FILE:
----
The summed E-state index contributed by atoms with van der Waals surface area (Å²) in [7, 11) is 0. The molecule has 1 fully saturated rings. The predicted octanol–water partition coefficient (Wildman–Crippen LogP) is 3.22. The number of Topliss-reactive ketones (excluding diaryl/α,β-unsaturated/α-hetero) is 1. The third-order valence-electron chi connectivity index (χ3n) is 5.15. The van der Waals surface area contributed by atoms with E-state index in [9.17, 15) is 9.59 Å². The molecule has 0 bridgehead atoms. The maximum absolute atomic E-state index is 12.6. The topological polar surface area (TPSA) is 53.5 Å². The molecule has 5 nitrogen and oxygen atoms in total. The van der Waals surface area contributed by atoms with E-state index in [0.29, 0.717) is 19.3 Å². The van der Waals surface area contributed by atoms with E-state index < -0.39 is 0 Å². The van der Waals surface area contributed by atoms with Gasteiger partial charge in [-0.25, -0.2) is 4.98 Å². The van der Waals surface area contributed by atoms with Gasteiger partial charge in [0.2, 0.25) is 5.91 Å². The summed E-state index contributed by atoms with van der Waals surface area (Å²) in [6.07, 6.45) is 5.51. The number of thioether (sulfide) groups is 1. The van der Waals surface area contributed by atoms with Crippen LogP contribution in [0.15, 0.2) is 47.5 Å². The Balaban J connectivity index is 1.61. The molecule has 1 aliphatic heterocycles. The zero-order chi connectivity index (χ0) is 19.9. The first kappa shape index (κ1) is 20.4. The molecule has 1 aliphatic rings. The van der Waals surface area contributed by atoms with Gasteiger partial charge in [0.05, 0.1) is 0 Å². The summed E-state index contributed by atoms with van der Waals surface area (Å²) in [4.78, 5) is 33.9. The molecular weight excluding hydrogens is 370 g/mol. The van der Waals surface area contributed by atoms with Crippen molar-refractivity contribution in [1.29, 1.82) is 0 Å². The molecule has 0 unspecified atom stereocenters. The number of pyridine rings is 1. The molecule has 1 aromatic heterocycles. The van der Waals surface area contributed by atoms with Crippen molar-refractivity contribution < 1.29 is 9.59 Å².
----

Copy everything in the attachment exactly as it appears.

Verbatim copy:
The summed E-state index contributed by atoms with van der Waals surface area (Å²) in [7, 11) is 0. The molecule has 1 fully saturated rings. The predicted octanol–water partition coefficient (Wildman–Crippen LogP) is 3.22. The number of Topliss-reactive ketones (excluding diaryl/α,β-unsaturated/α-hetero) is 1. The third-order valence-electron chi connectivity index (χ3n) is 5.15. The van der Waals surface area contributed by atoms with E-state index in [9.17, 15) is 9.59 Å². The molecule has 0 bridgehead atoms. The maximum absolute atomic E-state index is 12.6. The topological polar surface area (TPSA) is 53.5 Å². The molecule has 5 nitrogen and oxygen atoms in total. The van der Waals surface area contributed by atoms with E-state index in [0.29, 0.717) is 19.3 Å². The van der Waals surface area contributed by atoms with E-state index < -0.39 is 0 Å². The van der Waals surface area contributed by atoms with Gasteiger partial charge in [-0.25, -0.2) is 4.98 Å². The van der Waals surface area contributed by atoms with Gasteiger partial charge in [0.2, 0.25) is 5.91 Å². The summed E-state index contributed by atoms with van der Waals surface area (Å²) in [6.07, 6.45) is 5.51. The number of thioether (sulfide) groups is 1. The van der Waals surface area contributed by atoms with Crippen LogP contribution in [0.15, 0.2) is 47.5 Å². The Balaban J connectivity index is 1.61. The molecule has 1 aliphatic heterocycles. The zero-order chi connectivity index (χ0) is 19.9. The first kappa shape index (κ1) is 20.4. The molecule has 1 aliphatic rings. The van der Waals surface area contributed by atoms with Gasteiger partial charge in [0.05, 0.1) is 0 Å². The summed E-state index contributed by atoms with van der Waals surface area (Å²) in [4.78, 5) is 33.9. The molecular weight excluding hydrogens is 370 g/mol. The van der Waals surface area contributed by atoms with Crippen molar-refractivity contribution in [1.29, 1.82) is 0 Å². The molecule has 0 unspecified atom stereocenters. The number of pyridine rings is 1. The molecule has 1 aromatic heterocycles. The van der Waals surface area contributed by atoms with Crippen molar-refractivity contribution < 1.29 is 9.59 Å².